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Publication Detail
Understanding the attitudes and experiences of people living with potentially stigmatised long-term health conditions with respect to collecting and sharing health and lifestyle data
  • Publication Type:
    Journal article
  • Authors:
    Brown R, Sillence E, Coventry L, Simpson E, Gibbs J, Tariq S, Durrant AC, Lloyd K
  • Publisher:
  • Publication date:
  • Journal:
    Digital Health
  • Volume:
  • Medium:
  • Status:
  • Country:
    United States
  • Print ISSN:
  • PII:
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  • Keywords:
    Science & Technology, Life Sciences & Biomedicine, Health Care Sciences & Services, Health Policy & Services, Public, Environmental & Occupational Health, Medical Informatics, data sharing, patient-generated data, long-term health conditions, trust, identity, privacy, security, stigma, MENTAL-ILLNESS, MOBILE-HEALTH, INFORMATION, DISCLOSURE, STATE, CARE
  • Notes:
    https://creativecommons.org/licenses/by/4.0/This article is distributed under the terms of the Creative Commons Attribution 4.0 License (https://creativecommons.org/licenses/by/4.0/) which permits any use, reproduction and distribution of the work without further permission provided the original work is attributed as specified on the SAGE and Open Access page (https://us.sagepub.com/en-us/nam/open-access-at-sage).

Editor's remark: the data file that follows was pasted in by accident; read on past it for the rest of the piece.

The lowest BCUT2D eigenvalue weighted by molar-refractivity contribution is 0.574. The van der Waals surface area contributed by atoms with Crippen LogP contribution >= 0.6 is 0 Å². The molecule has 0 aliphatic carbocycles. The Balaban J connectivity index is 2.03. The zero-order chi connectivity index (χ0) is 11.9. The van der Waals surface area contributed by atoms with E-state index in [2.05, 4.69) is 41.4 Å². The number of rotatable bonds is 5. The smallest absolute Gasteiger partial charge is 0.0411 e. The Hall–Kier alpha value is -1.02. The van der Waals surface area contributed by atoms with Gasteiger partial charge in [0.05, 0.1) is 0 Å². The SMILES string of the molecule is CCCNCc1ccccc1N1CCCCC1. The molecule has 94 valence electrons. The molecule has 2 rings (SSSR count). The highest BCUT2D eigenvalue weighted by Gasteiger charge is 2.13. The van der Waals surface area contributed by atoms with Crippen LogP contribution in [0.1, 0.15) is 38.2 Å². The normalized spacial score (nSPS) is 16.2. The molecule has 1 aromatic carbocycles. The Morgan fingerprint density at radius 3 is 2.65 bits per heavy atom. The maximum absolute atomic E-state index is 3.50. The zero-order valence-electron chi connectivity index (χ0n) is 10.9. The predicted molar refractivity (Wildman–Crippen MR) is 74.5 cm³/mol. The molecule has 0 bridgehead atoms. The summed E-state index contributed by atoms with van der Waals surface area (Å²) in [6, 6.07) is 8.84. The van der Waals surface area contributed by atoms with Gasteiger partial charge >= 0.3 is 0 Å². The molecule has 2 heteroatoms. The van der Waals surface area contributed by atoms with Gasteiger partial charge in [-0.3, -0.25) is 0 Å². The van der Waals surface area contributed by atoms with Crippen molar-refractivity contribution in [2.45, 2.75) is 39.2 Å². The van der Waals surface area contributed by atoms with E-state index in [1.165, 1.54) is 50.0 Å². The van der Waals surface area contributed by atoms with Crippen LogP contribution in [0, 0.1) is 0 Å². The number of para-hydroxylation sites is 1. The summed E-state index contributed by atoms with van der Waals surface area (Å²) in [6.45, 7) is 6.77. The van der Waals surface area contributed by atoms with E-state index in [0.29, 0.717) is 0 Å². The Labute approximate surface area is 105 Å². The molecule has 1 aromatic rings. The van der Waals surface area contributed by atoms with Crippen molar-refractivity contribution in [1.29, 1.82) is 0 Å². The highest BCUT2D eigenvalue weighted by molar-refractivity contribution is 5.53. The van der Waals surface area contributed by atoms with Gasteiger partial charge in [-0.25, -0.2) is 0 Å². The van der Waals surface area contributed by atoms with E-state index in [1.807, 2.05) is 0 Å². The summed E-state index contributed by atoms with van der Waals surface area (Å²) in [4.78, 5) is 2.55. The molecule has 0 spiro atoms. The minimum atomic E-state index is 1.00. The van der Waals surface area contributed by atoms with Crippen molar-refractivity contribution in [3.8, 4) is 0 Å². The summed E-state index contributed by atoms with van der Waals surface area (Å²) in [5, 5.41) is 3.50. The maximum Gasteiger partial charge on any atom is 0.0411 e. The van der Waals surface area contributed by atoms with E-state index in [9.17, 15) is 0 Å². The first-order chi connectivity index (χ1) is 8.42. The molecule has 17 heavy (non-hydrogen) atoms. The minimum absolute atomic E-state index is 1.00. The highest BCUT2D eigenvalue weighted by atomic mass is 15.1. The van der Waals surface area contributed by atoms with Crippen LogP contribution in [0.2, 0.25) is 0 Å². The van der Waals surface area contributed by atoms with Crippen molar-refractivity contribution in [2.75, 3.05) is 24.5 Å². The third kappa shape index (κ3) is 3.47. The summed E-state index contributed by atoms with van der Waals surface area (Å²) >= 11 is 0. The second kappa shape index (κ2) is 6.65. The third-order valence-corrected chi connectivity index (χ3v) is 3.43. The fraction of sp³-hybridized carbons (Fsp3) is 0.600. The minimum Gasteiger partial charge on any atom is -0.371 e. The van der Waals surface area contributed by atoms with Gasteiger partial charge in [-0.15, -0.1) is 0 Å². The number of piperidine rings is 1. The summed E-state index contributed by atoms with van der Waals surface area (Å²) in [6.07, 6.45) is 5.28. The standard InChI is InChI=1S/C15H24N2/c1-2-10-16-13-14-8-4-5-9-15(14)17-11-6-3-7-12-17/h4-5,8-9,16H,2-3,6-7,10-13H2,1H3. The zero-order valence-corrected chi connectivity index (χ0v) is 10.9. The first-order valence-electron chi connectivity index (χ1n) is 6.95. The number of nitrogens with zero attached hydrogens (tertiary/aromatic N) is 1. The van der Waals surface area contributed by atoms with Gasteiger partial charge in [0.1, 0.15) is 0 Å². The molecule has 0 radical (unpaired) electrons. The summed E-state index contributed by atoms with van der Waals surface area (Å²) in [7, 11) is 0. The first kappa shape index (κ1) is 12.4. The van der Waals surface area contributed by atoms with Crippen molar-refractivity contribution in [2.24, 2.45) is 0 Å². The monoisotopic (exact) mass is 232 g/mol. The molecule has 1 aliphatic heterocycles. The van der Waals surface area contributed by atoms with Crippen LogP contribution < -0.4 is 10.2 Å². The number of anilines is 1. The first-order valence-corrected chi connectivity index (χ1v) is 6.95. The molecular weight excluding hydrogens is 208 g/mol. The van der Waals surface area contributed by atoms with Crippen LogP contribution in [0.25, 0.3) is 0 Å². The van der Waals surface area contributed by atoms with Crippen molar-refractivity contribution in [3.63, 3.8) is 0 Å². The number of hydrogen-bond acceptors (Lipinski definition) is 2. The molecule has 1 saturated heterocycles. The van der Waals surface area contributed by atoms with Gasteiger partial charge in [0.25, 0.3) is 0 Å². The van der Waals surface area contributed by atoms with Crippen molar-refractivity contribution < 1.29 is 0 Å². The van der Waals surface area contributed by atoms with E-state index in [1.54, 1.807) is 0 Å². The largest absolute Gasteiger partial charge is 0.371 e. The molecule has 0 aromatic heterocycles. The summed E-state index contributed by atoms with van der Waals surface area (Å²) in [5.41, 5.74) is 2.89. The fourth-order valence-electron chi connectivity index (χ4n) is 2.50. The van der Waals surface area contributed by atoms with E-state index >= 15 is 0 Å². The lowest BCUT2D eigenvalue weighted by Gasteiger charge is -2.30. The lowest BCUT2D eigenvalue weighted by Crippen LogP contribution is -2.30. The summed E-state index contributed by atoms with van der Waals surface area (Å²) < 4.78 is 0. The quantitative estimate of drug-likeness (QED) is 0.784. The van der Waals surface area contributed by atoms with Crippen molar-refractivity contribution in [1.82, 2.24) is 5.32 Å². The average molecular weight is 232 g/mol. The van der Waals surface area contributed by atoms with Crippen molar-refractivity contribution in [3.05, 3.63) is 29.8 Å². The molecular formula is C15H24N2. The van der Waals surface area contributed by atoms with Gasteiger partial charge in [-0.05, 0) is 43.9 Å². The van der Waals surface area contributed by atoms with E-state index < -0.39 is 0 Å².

Background: The emerging landscape of patient-generated data (PGData) provides an opportunity to collect large quantities of information that can be used to develop our understanding of different health conditions and potentially improve the quality of life for those living with long-term health condition (LTHCs). If the potential benefits of PGData are to be realised, we need a better understanding of the psychological barriers and facilitators to the collection and beneficial sharing of health and lifestyle data. Due to the understudied role that stigma plays in sharing PGData, we explore the attitudes and experiences of those living with potentially stigmatised LTHCs with respect to collecting and sharing health and lifestyle data. Methods: This study used semi-structured interviews and a card sorting task to explore the attitudes and experiences of people living with potentially stigmatised LTHCs. Fourteen adult participants who reported having a range of conditions were recruited in England. Template analysis was used to analyse interview transcripts and descriptive statistics were used for the card sorting task. Results: The findings present four overarching themes: Preferences for collecting health and lifestyle data, Importance of anonymity, Expected use of data, and Sources of emotional support. Participants illustrated a general willingness to share health and lifestyle data; however, there were some notable differences in sharing experiences, varying both by information type and recipient group. Overall, participants did not identify health-related stigma as a barrier to collecting or sharing their personal health and lifestyle data. Conclusions: We outline a number of preferences that participants feel would encourage them to collect and share data more readily, which may be considered when developing data sharing tools for the future.
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